Point taken on voicing tone, was not thinking of the small value caps sometimes seen in guitar pre stages cathode circuits to fine tune the sound.
 
PRNDL said:
Are there benefits to the cathode bypass caps, which compel me to use them?

No.

If you have too much gain with these cathode bypasses, and enough without them, it's a good deal easier to eliminate them than to be making either voltage dividers or adding NFB networks to make anode followers. Removing cathode bypasses also improves linearity and reduces distortion.
 

d1camero

Member
2006-11-13 2:22 am
Craig, the electric guitar amp forms part of the instrument. High fidelity is bad. It is expected and desired that the amp changes the characteristics of the signal. Sometimes a player wants even harmonic distortion, other times odd. Sometimes heavy clipping, sometimes light clipping. Sometimes linearity is OK, other times it is undesirable (go figure). It is all about the elusive and undefinable "tone".


Lots of tricks are played to get different tone. Multiple gain stages whilst knocking down the signal each stage. Various coupling cap values. Various bypass cap values. Using carbon comp resistors in key areas, as they drift under high voltage. ad naseum.

This however does not apply to acoustic guitar amps. Those tend to be high fidelity, as the tone is in the wood and string of the instrument.
 

KSTR

Member
Paid Member
2007-07-17 2:35 am
Central Berlin, Germany
Depending on the character one wants to have, it is sometimes better to reduce gain of the stage at the output, that is, use a tap on the anode resistor or make a divider with the next stage's grid resistor, while the triode itself runs at full AC gain (down to the desired cut-off freq.) with the cathode bypass and produces the full open-loop curvature.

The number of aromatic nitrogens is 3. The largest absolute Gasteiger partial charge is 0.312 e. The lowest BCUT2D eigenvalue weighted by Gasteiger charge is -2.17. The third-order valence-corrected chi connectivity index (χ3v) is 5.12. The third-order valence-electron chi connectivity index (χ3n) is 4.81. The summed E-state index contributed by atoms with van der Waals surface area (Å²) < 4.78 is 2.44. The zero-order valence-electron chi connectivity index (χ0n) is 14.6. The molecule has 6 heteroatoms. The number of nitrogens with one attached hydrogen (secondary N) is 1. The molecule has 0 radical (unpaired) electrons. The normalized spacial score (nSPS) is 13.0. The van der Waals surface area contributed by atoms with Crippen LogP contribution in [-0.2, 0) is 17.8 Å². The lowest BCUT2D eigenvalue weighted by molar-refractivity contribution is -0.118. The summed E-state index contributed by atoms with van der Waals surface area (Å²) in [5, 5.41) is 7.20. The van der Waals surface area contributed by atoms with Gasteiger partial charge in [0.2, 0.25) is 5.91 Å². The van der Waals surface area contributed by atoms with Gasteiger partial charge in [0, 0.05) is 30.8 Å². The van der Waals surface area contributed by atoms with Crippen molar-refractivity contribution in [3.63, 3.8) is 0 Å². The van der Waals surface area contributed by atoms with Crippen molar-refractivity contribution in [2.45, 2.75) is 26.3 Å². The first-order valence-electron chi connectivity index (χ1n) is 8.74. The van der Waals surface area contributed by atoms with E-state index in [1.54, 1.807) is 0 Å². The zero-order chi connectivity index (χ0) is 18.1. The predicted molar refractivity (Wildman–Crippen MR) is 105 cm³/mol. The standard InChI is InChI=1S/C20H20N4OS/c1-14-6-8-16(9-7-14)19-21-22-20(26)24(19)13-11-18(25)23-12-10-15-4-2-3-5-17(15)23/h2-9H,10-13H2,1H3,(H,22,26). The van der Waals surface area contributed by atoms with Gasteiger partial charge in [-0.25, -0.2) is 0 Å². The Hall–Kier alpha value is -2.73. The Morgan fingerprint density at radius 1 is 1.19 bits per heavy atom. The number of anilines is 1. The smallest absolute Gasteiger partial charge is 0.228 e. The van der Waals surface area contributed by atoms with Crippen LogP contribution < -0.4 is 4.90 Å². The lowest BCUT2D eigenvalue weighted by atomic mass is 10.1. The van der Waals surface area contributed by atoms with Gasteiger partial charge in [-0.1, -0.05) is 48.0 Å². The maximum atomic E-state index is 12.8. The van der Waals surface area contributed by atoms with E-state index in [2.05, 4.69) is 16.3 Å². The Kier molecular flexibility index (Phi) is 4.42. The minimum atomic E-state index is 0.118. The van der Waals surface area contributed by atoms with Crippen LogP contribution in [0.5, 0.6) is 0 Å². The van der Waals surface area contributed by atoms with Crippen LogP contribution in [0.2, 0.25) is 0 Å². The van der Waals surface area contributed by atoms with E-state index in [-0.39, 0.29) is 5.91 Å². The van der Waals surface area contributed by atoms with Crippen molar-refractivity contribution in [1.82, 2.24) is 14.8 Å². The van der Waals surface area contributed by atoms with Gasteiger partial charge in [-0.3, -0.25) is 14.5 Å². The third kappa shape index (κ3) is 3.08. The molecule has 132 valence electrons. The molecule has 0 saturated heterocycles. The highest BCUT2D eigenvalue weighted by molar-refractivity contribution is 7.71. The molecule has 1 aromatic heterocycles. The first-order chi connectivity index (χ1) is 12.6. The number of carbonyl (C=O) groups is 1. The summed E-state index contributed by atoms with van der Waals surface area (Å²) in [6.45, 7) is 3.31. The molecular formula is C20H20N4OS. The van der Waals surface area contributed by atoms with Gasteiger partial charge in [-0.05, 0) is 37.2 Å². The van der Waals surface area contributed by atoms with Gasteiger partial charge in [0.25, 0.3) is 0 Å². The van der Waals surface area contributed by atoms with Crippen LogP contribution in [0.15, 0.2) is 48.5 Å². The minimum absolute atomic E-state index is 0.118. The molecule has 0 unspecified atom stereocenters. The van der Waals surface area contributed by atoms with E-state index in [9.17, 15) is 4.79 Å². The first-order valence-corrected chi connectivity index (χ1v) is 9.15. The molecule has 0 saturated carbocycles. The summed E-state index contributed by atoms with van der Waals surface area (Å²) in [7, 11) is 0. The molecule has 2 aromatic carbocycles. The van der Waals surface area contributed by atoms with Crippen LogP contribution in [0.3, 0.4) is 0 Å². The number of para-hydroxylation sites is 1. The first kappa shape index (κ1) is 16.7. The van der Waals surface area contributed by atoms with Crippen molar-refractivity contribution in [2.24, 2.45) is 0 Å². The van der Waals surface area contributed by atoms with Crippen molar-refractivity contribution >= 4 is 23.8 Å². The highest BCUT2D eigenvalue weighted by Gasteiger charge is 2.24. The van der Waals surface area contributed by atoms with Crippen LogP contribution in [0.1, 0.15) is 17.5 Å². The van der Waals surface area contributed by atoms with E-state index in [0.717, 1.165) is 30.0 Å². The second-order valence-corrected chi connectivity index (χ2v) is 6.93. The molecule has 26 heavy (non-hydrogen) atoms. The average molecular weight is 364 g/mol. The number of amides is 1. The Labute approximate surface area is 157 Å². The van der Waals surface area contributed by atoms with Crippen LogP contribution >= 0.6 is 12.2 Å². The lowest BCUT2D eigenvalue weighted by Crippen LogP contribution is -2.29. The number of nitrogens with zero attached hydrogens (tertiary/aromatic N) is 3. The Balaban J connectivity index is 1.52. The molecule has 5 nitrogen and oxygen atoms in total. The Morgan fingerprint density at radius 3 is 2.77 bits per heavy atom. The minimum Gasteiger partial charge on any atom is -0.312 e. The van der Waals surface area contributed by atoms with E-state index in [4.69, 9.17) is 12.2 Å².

- Klaus
 
Re: Re: Re: preamp cathode bypass cap benefits

7N7 said:
Miles, I don't understand; surely one of the main causes of distortion is variation of Ra

Not variations in Ra, but rather Gm. This is a problem with every active device: Gm increases on positive upswings (negative for PNP and P-Channel transistors). Adding additional resistance to degenerate the cathode/source/emitter (since Gm= ~1/Rk) reduces that variation and reduces distortion. You can also look at it as a means of introducing local NFB, which also reduces distortion.
 
Re: Re: Re: Re: preamp cathode bypass cap benefits

Miles Prower said:


Not variations in Ra, but rather Gm. This is a problem with every active device: Gm increases on positive upswings (negative for PNP and P-Channel transistors). Adding additional resistance to degenerate the cathode/source/emitter (since Gm= ~1/Rk) reduces that variation and reduces distortion. You can also look at it as a means of introducing local NFB, which also reduces distortion.


Hi Miles,
Your putting it in terms of variations in Gm is one of the best explanations of the effects of an unbypassed cathode resistor on linearity I have seen in a long time.

:D
 
Miles Prower said:
^^^^

Hey Kevin,

That's a common explanation for emitter degeneration from solid state practice. Not so much seen in hollow state practice, but it's still relevant. (See Doug Self's Site).

Yeah I will admit to using cathode degeneration quite extensively and was inspired to do so from my experience designing ss amplifiers in the very early '80's before I made the definitive switch to tubes for audio.